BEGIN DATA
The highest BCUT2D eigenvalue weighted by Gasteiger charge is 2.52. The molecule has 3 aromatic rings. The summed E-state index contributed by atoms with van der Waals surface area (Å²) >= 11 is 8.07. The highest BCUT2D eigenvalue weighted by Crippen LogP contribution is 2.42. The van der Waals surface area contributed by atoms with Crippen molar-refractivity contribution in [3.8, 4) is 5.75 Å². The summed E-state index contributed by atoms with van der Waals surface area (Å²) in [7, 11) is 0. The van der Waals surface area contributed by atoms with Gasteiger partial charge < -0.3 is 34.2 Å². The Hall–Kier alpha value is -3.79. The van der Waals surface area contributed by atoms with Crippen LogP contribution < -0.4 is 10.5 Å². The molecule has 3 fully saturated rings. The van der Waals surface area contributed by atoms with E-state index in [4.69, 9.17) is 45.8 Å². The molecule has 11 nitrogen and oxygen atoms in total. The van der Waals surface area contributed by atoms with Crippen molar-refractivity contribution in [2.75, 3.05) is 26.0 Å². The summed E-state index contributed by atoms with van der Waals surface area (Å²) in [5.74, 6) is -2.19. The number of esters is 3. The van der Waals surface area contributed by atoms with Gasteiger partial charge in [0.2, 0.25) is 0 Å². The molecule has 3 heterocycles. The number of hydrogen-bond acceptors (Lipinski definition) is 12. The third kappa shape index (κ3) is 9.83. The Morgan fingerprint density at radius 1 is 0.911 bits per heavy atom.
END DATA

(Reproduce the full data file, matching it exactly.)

The highest BCUT2D eigenvalue weighted by Gasteiger charge is 2.52. The molecule has 3 aromatic rings. The summed E-state index contributed by atoms with van der Waals surface area (Å²) >= 11 is 8.07. The highest BCUT2D eigenvalue weighted by Crippen LogP contribution is 2.42. The van der Waals surface area contributed by atoms with Crippen molar-refractivity contribution in [3.8, 4) is 5.75 Å². The summed E-state index contributed by atoms with van der Waals surface area (Å²) in [7, 11) is 0. The van der Waals surface area contributed by atoms with Gasteiger partial charge < -0.3 is 34.2 Å². The Hall–Kier alpha value is -3.79. The van der Waals surface area contributed by atoms with Crippen LogP contribution < -0.4 is 10.5 Å². The molecule has 3 fully saturated rings. The van der Waals surface area contributed by atoms with E-state index in [4.69, 9.17) is 45.8 Å². The molecule has 11 nitrogen and oxygen atoms in total. The van der Waals surface area contributed by atoms with Crippen molar-refractivity contribution in [2.75, 3.05) is 26.0 Å². The summed E-state index contributed by atoms with van der Waals surface area (Å²) in [5.74, 6) is -2.19. The number of esters is 3. The van der Waals surface area contributed by atoms with Gasteiger partial charge in [0.2, 0.25) is 0 Å². The molecule has 3 heterocycles. The number of hydrogen-bond acceptors (Lipinski definition) is 12. The third kappa shape index (κ3) is 9.83. The Morgan fingerprint density at radius 1 is 0.911 bits per heavy atom.